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Lawmakers miss self-imposed deadline

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The Indiana General Assembly tried to end the session more than a week before the constitutional March 14 deadline, but impasses on school funding and unemployment insurance caused the legislators to miss their March 4 self-imposed deadline.

Several bills of interest to the legal community made it out of conference committee, a few with major changes. Legislators cut out the language in Senate Enrolled Act 307 that established Bartholomew Superior Court 3 and reorganized Clark Superior Courts into a unified Circuit Court. Instead, the bill reverted back to its original form of dealing only with Floyd County court matters.

House Enrolled Act 1276, which had been amended to require the Judicial Technology and Automation Committee to report divorce decree statistics each year, was completely stripped in conference committee and converted into a bill on French Lick resort matters. When originally filed, the bill dealt with domestic violence, bullying, and sending of sexual material, but was later amended to focus on the release of records, HIV testing, and JTAC matters.

SEA 224 was amended in conference committee to make the new filing and notice requirements for sex offenders effective upon passage instead of July 1, 2010. The bill was amended during the session to include language addressing the process of removing names of sex offenders from the registry if they qualify.

The Indiana Supreme Court's 2009 decision in Wallace v. State had caused confusion about the process. Now sex offenders will need to file a petition in court and request a court order for removal. The prosecutor will receive notice and have a chance to respond, and the offender would have to provide information to prove he or she is no longer eligible for listing on the registry. If the judge orders removal, the Department of Correction would have to grant it.

Senate Bill 399, which deals with caps on fines for moving violations, now says that a person who admits the violation on the day of the person's court date or who contests the ticket under certain circumstances may not be required to pay more than court costs plus a judgment of $35.50. The conference committee also resolved a conflict between its language and language in HEA 1154, a bill dealing with Marion County courts.

Language concerning Local Development Agreement transparency may not be dead yet. The language was originally inserted into SB 405, which died in the House. There is a chance the language will be inserted into HB 1086, an economic-development bill currently in conference committee, said Bryan Corbin, public information officer for the Attorney General's Office. The AG supports only this language in the bill, which would require non-profit and for-profit LDA agencies that receive casino money to disclose to the state how they distribute grant money. This language failed to pass during the 2009 session.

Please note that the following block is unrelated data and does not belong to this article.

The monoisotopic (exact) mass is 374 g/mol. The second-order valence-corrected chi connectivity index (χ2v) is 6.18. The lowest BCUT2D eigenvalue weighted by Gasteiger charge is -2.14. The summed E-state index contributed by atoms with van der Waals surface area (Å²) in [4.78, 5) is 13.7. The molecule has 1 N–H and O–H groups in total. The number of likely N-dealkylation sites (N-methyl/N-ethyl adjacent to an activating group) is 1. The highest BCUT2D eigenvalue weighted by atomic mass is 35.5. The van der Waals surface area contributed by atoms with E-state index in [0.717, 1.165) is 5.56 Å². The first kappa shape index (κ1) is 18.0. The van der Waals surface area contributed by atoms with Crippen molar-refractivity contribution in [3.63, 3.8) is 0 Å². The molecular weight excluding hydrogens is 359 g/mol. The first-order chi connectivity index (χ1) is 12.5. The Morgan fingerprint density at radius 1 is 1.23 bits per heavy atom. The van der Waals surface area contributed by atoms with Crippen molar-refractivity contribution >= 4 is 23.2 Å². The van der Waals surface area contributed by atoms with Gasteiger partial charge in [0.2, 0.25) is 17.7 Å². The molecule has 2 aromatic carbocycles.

Two bills of relevance to the courts remained in conference committee as of Indiana Lawyer deadline Thursday - SB 149, involving Department of Child Services matters including out-of-state placements; and HB 1271, which deals with problem-solving courts.

Already before the governor awaiting signatures are HEA 1100, which prohibits an inmate in a county jail from having a cell phone; HEA 1186 on interlocal agreements concerning courts; and HEA 1350 on uniform acts concerning civil procedure.

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  1. Hail to our Constitutional Law Expert in the Executive Office! “What you’re not paying attention to is the fact that I just took an action to change the law,” Obama said.

  2. What is this, the Ind Supreme Court thinking that there is a separation of powers and limited enumerated powers as delegated by a dusty old document? Such eighteen century thinking, so rare and unwanted by the elites in this modern age. Dictate to us, dictate over us, the massess are chanting! George Soros agrees. Time to change with times Ind Supreme Court, says all President Snows. Rule by executive decree is the new black.

  3. I made the same argument before a commission of the Indiana Supreme Court and then to the fedeal district and federal appellate courts. Fell flat. So very glad to read that some judges still beleive that evidentiary foundations matter.

  4. KUDOS to the Indiana Supreme Court for realizing that some bureacracies need to go to the stake. Recall what RWR said: "No government ever voluntarily reduces itself in size. Government programs, once launched, never disappear. Actually, a government bureau is the nearest thing to eternal life we'll ever see on this earth!" NOW ... what next to this rare and inspiring chopping block? Well, the Commission on Gender and Race (but not religion!?!) is way overdue. And some other Board's could be cut with a positive for State and the reputation of the Indiana judiciary.

  5. During a visit where an informant with police wears audio and video, does the video necessary have to show hand to hand transaction of money and narcotics?

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